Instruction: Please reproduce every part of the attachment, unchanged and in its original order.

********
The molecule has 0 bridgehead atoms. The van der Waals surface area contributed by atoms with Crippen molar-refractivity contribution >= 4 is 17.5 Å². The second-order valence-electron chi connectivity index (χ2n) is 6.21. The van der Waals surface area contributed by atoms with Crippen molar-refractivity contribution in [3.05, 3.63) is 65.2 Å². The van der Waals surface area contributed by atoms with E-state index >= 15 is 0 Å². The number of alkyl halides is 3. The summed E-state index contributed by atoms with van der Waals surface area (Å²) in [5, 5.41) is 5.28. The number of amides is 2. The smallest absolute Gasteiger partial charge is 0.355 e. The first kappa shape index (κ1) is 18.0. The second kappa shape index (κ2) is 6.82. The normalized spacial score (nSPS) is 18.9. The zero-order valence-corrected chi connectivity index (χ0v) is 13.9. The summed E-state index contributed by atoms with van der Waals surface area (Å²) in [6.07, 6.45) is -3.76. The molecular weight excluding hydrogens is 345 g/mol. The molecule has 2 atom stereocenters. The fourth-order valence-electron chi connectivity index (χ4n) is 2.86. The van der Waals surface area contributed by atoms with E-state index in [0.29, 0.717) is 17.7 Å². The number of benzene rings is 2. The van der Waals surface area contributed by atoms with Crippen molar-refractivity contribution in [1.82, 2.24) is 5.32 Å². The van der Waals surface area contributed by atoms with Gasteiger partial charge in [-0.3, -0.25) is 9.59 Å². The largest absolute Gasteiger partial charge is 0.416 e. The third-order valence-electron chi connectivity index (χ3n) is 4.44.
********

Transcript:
The molecule has 0 bridgehead atoms. The van der Waals surface area contributed by atoms with Crippen molar-refractivity contribution >= 4 is 17.5 Å². The second-order valence-electron chi connectivity index (χ2n) is 6.21. The van der Waals surface area contributed by atoms with Crippen molar-refractivity contribution in [3.05, 3.63) is 65.2 Å². The van der Waals surface area contributed by atoms with E-state index >= 15 is 0 Å². The number of alkyl halides is 3. The summed E-state index contributed by atoms with van der Waals surface area (Å²) in [5, 5.41) is 5.28. The number of amides is 2. The smallest absolute Gasteiger partial charge is 0.355 e. The first kappa shape index (κ1) is 18.0. The second kappa shape index (κ2) is 6.82. The normalized spacial score (nSPS) is 18.9. The zero-order valence-corrected chi connectivity index (χ0v) is 13.9. The summed E-state index contributed by atoms with van der Waals surface area (Å²) in [6.07, 6.45) is -3.76. The molecular weight excluding hydrogens is 345 g/mol. The molecule has 2 atom stereocenters. The fourth-order valence-electron chi connectivity index (χ4n) is 2.86. The van der Waals surface area contributed by atoms with E-state index in [0.29, 0.717) is 17.7 Å². The number of benzene rings is 2. The van der Waals surface area contributed by atoms with Crippen molar-refractivity contribution in [1.82, 2.24) is 5.32 Å². The van der Waals surface area contributed by atoms with Gasteiger partial charge in [-0.3, -0.25) is 9.59 Å². The largest absolute Gasteiger partial charge is 0.416 e. The third-order valence-electron chi connectivity index (χ3n) is 4.44.